Conventions and agreements on climate change

In 1998 the UN Assembly determined climate change to be a common concern of humankind. The Intergovernmental Panel on Climate Change (IPCC), which is sponsored by the United Nations Environmental Programme (UNEP) and the World Meteorological Organization (WMO), produced evidence in its First Report in 1990 that climate change is a real threat to our environment (IPCC, 1990). More recently, the IPCC formed three working groups that considered three aspects of the problem: the detail of the physical sciences basis for climate change; its impacts on socio-economic systems, their vulnerability and their options for adaptation; and options for mitigation of climate change (IPCC, 2014).

Why is climate change a concern for the global community rather than just a concern for individual countries?

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As you know from Study Sessions 9 and 10, climate change is a long-term shift in global weather patterns and average temperatures. At present there is a trend in global warming that is leading to the heating up of the atmosphere and oceans with melting ice at the poles and rising sea level. Temperatures and rainfall have become unpredictable in many parts of the world. Climate change is affecting the environment, water resources and human health and well-being across the world. It is of global concern because it affects the entire planet and because measures to combat climate change need to be implemented globally.

There have been lots of arguments and negotiations between less-developed countries, which are assumed to be most affected because of their currently limited resilience, and industrialised countries, which are blamed for contributing most to global pollution and warming. However, by 1992, there was sufficient scientific and political understanding to persuade 154 heads of state to sign an agreement for the United Nations Framework Convention on Climate Change (UNFCC). This convention has mandated countries that have signed up to it to substantially reduce greenhouse gases (GHGs). For industrialised countries this is on an obligation basis and for developing countries on a voluntary basis. There was universal agreement that each country must develop technology and adaptation strategies to reduce greenhouse gases.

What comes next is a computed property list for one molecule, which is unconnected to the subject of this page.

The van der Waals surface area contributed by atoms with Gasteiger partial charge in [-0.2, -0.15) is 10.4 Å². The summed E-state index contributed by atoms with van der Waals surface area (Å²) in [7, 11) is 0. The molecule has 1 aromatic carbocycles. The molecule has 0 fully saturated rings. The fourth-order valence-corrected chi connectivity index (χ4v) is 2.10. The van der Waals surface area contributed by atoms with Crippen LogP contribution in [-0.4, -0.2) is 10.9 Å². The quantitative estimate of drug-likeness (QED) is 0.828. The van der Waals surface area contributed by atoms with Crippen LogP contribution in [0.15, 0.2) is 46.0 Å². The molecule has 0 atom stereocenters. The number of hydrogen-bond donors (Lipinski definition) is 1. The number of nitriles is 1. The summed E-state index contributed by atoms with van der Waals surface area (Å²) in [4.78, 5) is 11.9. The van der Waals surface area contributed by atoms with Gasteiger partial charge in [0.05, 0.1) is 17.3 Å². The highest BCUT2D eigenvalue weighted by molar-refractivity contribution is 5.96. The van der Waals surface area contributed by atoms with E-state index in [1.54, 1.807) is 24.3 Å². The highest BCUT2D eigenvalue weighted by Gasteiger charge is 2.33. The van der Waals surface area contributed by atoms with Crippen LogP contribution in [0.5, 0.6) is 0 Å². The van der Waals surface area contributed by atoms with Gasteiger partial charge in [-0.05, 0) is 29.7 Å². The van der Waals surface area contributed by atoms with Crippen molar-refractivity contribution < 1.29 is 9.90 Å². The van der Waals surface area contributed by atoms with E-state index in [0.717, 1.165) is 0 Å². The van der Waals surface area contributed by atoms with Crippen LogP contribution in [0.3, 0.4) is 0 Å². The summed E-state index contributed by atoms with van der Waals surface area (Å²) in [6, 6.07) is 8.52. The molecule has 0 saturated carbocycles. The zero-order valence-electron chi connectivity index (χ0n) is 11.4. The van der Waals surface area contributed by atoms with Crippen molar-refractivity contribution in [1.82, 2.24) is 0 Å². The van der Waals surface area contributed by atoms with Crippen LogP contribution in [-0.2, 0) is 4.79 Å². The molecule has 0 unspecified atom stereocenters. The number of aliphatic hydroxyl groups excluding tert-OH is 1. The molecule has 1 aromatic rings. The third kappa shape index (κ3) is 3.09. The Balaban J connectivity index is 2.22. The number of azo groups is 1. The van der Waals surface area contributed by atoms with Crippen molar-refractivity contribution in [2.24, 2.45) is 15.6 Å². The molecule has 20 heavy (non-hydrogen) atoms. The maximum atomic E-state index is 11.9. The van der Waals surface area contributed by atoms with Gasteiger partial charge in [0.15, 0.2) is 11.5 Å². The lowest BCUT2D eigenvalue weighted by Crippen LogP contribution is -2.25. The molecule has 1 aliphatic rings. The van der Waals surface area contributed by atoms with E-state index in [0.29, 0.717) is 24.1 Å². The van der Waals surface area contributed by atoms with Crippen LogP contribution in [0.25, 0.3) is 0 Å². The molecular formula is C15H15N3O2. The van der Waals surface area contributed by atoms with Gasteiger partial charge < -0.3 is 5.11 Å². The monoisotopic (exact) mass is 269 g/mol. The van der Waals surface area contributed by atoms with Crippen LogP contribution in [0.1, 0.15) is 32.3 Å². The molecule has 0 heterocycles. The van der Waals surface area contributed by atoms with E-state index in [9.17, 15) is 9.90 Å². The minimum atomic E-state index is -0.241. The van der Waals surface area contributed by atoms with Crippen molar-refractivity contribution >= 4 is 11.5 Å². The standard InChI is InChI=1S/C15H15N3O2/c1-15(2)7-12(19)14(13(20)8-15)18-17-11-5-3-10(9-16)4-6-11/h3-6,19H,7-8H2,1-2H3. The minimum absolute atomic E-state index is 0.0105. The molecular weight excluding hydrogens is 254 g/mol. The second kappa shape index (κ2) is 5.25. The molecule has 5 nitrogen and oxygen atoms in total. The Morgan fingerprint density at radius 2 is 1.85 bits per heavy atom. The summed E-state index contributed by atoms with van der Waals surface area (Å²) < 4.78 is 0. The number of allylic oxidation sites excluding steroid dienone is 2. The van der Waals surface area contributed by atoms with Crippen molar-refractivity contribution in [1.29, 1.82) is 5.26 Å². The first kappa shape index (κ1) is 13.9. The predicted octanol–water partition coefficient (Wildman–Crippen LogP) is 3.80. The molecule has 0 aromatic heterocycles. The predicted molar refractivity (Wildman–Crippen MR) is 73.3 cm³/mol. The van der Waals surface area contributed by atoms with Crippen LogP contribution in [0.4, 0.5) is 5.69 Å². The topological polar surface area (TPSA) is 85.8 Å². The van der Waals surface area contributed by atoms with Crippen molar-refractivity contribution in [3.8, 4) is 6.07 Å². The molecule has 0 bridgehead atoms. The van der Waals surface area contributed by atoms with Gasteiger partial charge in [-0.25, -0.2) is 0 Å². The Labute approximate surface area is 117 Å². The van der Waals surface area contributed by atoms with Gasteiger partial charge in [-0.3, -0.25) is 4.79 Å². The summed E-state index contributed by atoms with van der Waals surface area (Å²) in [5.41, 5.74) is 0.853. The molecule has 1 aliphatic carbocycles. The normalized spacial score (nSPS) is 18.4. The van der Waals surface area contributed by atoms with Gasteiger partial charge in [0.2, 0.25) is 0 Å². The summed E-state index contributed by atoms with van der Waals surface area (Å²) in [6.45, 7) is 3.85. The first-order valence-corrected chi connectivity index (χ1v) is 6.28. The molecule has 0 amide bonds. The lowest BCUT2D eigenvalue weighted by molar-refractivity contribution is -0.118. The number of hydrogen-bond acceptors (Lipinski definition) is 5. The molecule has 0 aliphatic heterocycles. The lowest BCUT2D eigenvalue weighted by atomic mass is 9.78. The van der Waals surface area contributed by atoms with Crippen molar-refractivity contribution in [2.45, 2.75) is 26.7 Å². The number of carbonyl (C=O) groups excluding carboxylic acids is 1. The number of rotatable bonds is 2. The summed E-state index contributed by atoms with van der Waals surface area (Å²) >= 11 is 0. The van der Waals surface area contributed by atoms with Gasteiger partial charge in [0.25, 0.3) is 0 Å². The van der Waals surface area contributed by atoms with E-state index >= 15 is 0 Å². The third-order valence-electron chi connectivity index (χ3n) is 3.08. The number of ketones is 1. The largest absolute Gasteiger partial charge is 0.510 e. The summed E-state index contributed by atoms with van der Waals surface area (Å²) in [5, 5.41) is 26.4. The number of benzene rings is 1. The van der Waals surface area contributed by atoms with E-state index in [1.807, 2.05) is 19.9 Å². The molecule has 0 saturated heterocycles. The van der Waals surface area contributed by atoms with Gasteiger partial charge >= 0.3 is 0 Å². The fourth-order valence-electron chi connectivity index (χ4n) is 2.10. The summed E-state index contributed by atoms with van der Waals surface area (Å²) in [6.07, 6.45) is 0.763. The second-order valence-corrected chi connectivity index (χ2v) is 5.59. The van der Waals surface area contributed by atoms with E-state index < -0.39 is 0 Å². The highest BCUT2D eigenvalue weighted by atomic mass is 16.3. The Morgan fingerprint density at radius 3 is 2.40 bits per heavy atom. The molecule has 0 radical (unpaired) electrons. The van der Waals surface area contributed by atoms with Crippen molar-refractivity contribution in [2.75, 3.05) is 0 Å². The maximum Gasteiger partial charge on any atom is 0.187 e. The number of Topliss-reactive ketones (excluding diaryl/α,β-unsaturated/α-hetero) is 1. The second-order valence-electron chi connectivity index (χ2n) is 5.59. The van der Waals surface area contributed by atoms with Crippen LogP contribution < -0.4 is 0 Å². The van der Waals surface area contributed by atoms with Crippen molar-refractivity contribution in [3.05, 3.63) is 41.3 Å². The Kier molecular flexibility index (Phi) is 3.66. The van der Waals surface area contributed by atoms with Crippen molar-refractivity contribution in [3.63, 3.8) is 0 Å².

Further discussion after the signing of the UNFCC led to the Kyoto Protocol, which was brought in as a legally binding protocol to monitor the progress of GHG emissions. It was adopted in 1997 and came into force, as of August 2005, among 155 countries. For political and economic reasons, not all states ratify conventions and protocols. In this case the United States and some other countries did not ratify the protocol so it was not legally binding in those countries. This was later followed by the Copenhagen Accordof 2009, a non-binding agreement, under which countries pledged targets to reduce GHG emissions. In 2012 the Doha Amendment to the Kyoto Protocol was adopted so that the protocol could continue.

As you can see, there are many arguments, negotiations and non-binding agreements during the development of international policy and legislation. It can be very difficult to obtain international agreement, especially when it is to be legally binding.

Last modified: Saturday, 1 October 2016, 12:04 PM